RBG captures Ruth Bader Ginsburg's career of pushing against entrenched barriers

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      A documentary by Julie Cohen and Betsy West. Rated G

      In the old days, only the most engaged Americans knew the names and faces of Supreme Court justices. (And cabinet members, White House lawyers, and chiefs of staff.) But now, millions look to identify allies and enemies during a giant nation’s fast race to the bottom. In the case of Ruth Bader Ginsburg, profiled in this straightforward doc, there’s also a chance to find some living continuity with the better parts of the past.

      Now 85, she’s been on the big bench for 15 years. But Ginsburg had several lives before that, all dedicated to quietly pushing against entrenched barriers. The title here, playing on the Notorious B.I.G., nods to her late-life conversion to overt feistiness, as seen in her workout footage (sweatshirt: “Super Diva”) and low-key embrace of rap-style fame.

      Having been born at the start of the Great Depression, she has been consistently demure, if persistent, in her trailblazing. Only the second female justice appointed to the Supremes, she was one of nine women in a class of 500 men at Harvard Law School, where she became the first woman on the Harvard Law Review. This connects her with Barack Obama, just as her most despised foe, red-baiter Joseph McCarthy, is connected to the current president through his legal counsel Roy Cohn, Trump’s moral and political mentor.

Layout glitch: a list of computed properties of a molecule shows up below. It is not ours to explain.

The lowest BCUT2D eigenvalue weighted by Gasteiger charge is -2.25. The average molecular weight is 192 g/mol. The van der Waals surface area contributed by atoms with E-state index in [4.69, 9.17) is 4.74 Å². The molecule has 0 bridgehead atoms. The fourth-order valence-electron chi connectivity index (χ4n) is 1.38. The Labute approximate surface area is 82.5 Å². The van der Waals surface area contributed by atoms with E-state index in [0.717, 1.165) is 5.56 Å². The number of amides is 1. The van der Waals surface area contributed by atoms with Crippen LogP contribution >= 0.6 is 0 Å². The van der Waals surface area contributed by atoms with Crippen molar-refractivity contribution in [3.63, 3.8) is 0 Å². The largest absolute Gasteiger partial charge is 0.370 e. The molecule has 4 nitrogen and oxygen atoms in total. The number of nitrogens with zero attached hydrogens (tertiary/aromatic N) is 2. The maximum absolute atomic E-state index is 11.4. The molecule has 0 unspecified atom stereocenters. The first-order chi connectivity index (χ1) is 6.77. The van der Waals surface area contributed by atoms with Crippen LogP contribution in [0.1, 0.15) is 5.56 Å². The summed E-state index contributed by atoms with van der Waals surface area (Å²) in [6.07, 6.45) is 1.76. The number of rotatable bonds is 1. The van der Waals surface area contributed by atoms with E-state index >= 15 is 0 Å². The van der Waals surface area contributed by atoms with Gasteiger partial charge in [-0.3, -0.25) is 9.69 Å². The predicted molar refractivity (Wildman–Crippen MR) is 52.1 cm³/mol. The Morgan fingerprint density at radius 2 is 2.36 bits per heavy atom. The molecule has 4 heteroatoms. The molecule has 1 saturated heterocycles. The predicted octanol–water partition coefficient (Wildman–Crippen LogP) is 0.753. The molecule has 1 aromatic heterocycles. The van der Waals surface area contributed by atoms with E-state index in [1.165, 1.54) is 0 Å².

The theme of two Americas—one aspirationally democratic, the other crudely authoritarian—runs through the film, but it’s not articulated by Ginsburg or interrogated by directors Julie Cohen and Betsy West. “I tend to be more sober,” the subject admits, and indeed friends and family members don’t describe kidding around, or self-revelation, as among her qualities. But seriousness has centred her long career, and keeps her working at a time of peril. (She almost retired during Obama’s tenure, but now would be replaced by a Scalia-type reactionary.)

      Structured around the brief autobiography she read at her own confirmation hearing, the well-paced movie touches on all that, if only lightly. But it’s also a surprisingly touching love story, starting at Harvard, where she met and married Marty Ginsburg. They pushed and carried each other through school, sickness, parenthood, and legal eminence from 1956 until his death in 2010. Whenever his name comes up, you see a notorious twinkle that’s otherwise absent.